Brett Newstead
Brett Newstead, Director of Sales, ANZ at Zebra Technologies

“Inventory management is critical for small to medium-sized businesses to avoid costly overstocking or excessively investing in slow moving stock leading to lost sales, warehousing challenges, or shrinkage. To do this effectively, it is crucial that businesses improve visibility of their stock levels.

“Omnichannel creates additional complexity and pressure to deliver the right inventory to the right locations further driving the need for accurate visibility of stock. An excellent solution is radio-frequency identification (RFID) tools that provide accurate real-time tracking of products across multiple channels, ensuring visibility and preventing discrepancies. Once your business understands its stock levels, the right products that generate sales can be delivered to the retail store shelves, packed for click and collect or home delivery within the customers expected timelines.

Zebra’s research shows that customers are increasingly frustrated by out-of-stock incidents. To sustain customer retention in this competitive climate, businesses must treat stock availability as a top priority.”

Garry Valenzisi, Vice President – APAC Global Industries and Vice President & General Manager ANZ at Iron Mountain

Garry Valenzisi
Garry Valenzisi, Vice President – APAC Global Industries and Vice President & General Manager ANZ at Iron Mountain

“Waste is often an unavoidable byproduct of inventory reorganisation. But if approached correctly, small to medium businesses can lower their environmental footprint while generating commercial benefits.

“Electronic waste is the most rapidly expanding waste category on a global scale, and Australia ranks as the fifth-largest contributor to this issue worldwide. As our dependence on cutting-edge technology and devices continues to rise, there is an escalating imperative for businesses of all sizes, to adopt sustainable practices when handling obsolete electronic equipment.

“Using the waste hierarchy as a guide, SMB’s can manage their inventory in a sustainable way by:

  • Reducing – Embrace digitisation as a way to proactively reduce waste, mitigate risk, lower storage costs and boost productivity. For example, Iron Mountain’s budget-friendly solutions can sort through co-mingled online documents according to personalised needs, allowing for streamlined access.
  • Re-using – Ensuring that end-of-life IT assets are properly retired not only guarantees that your data is securely erased but allows valuable e-waste components to be re-sold into the market, contributing to the circular economy and generating income for your business.
  • Recycling – By recycling unneeded paper documents, you can divert from landfill and save money by avoiding the costs associated with raw materials. For every 10 tons of paper shredded and recycled by Iron Mountain, an estimated 240 trees and 72,000 litres of water are saved.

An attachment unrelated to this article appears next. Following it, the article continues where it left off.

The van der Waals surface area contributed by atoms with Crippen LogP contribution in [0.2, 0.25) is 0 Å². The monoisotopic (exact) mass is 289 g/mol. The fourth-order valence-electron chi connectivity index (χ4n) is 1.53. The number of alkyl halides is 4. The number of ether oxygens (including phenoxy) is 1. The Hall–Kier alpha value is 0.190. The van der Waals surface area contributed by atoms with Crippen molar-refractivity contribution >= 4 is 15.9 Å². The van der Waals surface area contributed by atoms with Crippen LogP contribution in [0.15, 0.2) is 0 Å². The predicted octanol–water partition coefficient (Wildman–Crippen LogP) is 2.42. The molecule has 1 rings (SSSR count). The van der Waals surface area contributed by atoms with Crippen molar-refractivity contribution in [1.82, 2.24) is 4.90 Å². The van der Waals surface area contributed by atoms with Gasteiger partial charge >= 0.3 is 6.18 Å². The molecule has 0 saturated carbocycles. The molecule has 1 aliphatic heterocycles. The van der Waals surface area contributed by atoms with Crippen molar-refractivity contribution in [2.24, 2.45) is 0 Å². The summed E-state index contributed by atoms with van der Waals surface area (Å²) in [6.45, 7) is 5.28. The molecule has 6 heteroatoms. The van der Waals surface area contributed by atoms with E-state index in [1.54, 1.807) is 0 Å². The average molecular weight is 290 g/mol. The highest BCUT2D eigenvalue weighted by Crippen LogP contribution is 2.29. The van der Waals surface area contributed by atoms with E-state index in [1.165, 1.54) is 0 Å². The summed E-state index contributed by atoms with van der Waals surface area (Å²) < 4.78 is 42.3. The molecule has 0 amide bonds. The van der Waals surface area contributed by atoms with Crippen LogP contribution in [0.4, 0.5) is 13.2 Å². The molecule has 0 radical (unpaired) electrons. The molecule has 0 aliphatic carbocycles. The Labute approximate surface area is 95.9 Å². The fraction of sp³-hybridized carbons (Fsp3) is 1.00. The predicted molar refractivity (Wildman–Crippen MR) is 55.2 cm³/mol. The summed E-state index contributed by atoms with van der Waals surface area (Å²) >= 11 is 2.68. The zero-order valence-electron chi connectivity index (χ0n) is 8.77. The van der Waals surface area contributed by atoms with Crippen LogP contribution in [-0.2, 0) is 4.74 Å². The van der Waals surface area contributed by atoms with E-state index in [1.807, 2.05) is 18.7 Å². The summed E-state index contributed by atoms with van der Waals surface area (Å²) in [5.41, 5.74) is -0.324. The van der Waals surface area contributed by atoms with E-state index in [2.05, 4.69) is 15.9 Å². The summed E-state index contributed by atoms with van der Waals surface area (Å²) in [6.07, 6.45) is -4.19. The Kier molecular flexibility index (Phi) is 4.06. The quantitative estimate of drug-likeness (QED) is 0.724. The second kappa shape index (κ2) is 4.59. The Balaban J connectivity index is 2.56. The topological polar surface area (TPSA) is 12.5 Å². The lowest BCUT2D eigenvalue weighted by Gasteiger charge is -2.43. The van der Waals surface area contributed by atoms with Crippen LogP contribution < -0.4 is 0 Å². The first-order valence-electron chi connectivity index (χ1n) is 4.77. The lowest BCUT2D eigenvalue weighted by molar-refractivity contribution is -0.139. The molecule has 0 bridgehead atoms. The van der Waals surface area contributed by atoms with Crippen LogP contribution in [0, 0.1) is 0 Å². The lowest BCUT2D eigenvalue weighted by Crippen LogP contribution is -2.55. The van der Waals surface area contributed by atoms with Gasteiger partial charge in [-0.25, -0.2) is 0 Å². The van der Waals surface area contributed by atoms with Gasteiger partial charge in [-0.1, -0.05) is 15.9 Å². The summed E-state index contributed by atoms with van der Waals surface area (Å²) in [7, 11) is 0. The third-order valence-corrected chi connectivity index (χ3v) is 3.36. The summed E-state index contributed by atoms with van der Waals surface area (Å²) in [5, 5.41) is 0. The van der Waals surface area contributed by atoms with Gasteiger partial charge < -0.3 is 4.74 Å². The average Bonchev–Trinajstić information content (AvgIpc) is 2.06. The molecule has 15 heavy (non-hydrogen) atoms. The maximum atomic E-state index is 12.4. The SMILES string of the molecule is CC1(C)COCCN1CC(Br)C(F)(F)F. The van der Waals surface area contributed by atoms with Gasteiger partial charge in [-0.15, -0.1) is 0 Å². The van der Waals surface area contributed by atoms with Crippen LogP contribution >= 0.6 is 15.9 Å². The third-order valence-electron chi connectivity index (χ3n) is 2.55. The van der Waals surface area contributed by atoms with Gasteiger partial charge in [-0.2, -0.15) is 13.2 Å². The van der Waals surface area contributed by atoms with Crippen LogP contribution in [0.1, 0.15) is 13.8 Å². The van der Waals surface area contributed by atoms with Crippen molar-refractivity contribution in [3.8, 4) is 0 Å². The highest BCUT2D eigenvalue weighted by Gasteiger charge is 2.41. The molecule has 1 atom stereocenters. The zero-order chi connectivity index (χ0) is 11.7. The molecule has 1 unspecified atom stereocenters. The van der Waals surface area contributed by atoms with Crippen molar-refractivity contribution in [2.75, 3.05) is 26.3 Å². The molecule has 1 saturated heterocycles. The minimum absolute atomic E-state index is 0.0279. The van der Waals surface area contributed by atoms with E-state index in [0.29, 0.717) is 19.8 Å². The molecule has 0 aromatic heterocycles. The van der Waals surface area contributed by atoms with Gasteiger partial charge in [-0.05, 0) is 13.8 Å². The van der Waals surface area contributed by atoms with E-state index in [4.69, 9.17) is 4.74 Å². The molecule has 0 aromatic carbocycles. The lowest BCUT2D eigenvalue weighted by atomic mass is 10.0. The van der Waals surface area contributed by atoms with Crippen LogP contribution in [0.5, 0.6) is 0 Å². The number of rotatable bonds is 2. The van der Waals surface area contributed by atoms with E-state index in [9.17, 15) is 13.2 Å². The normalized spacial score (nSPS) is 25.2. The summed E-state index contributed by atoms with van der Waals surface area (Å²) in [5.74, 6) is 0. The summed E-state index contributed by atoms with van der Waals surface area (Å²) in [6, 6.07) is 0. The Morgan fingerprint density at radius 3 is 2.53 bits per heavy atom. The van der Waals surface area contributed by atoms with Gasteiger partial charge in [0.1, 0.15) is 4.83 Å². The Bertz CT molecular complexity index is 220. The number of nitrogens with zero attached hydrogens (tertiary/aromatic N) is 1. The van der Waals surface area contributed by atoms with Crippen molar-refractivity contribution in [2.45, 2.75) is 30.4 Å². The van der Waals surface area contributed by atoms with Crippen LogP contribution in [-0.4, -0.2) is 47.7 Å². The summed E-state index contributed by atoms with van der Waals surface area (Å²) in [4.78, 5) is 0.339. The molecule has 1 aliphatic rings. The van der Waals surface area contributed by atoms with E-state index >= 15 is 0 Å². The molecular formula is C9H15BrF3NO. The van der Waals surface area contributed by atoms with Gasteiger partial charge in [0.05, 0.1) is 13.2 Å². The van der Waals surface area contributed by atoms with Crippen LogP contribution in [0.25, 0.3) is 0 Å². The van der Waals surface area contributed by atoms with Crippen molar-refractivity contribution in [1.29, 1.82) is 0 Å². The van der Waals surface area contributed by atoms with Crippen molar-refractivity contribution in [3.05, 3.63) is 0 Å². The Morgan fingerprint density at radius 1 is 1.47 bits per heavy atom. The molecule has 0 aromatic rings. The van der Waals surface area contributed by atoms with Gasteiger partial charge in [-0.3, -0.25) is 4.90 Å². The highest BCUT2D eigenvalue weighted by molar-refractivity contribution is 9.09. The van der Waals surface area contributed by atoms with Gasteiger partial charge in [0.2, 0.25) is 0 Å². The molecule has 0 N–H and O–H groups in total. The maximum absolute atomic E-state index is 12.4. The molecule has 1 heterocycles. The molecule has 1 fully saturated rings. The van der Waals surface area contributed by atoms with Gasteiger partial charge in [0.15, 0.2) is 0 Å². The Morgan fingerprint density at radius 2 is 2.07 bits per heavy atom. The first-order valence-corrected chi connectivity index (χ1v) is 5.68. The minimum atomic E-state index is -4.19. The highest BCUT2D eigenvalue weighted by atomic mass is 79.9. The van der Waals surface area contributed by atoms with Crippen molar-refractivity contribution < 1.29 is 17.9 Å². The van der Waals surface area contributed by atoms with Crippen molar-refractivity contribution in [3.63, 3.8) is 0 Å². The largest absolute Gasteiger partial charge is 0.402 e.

“With digitalisation on the rise and sustainability at the forefront of innovation, a streamlined inventory management plan can pave the way to long-term success for small and medium businesses.”

David Ogilvie, CEO at David Ogilvie Consulting

David Ogilvie
David Ogilvie, CEO at David Ogilvie Consulting

“Inventory is the second biggest consumer of capital next to capital equipment purchases. So, it is unusual that many executives don’t focus on ensuring sound inventory management practices within their business. They are satisfied the yearly stocktake is sufficient. Yet, at the same time, they will complain the production line is not operating at full capacity, that profits are not as substantial as they would like them and that the value of the business is not at the multiple they want.

“They seem to forget these matters are closely connected.

“Sound inventory management practices will improve all those areas. What you need to make this work for you is:

  • Process discipline. Set up an inventory management process and be consistent with it
  • A cycle counting regime that involves counting some inventory EVERY day in EVERY site/warehouse/production facility
  • An ERP system that facilitates the cycle count regime so that it is not an arduous task
  • Well-defined inventory procurement settings – it is amazing how many systems contain lead time settings, as an example, that are years out of date and don’t reflect current circumstances.

“If those in your business don’t know how to do this, and if it’s not in place now, I suggest they don’t, get independent advice on how this can be done for your business. If they don’t want to … well, that’s a different issue altogether.”

Tim Brown, Vice President Global Solution Engineering at Oracle Food and Beverage

Tim Brown
Tim Brown, Vice President Global Solution Engineering at Oracle Food and Beverage

“Inventory management and food waste are major hurdles that every bar and restaurant has had to face at one time or another. Luckily, integrating a point-of-sale (POS) system with inventory and supplier management allows you to track and trace the journey of produce through to the kitchen, and can highlight what is generating the highest waste, enabling you to make fundamental changes.

Oracle Simphony Cloud Point-of-Sale (POS) is an all-in-one platform that helps restaurateurs optimize their online and in-house operations in real time and helps minimize food and drink waste by maintaining optimal stock levels via real-time forecasting data. It optimizes order timing and helps staff prevent over-portioning, and waste. Simphony also connects with a restaurant’s vendors and suppliers, making it easier than ever to reorder, access invoices online, spot pricing trends, create menu models, and more.

“Reducing waste has far-reaching benefits for restaurant operators and the industry at large. Whether you’re pursuing a zero-waste initiative in alignment with your brand values or simplify striving for better customer experiences and margin performance, data is at the center of the equation.”

Svante Göthe, Head of Sustainability at RELEX Solutions

Svante Göthe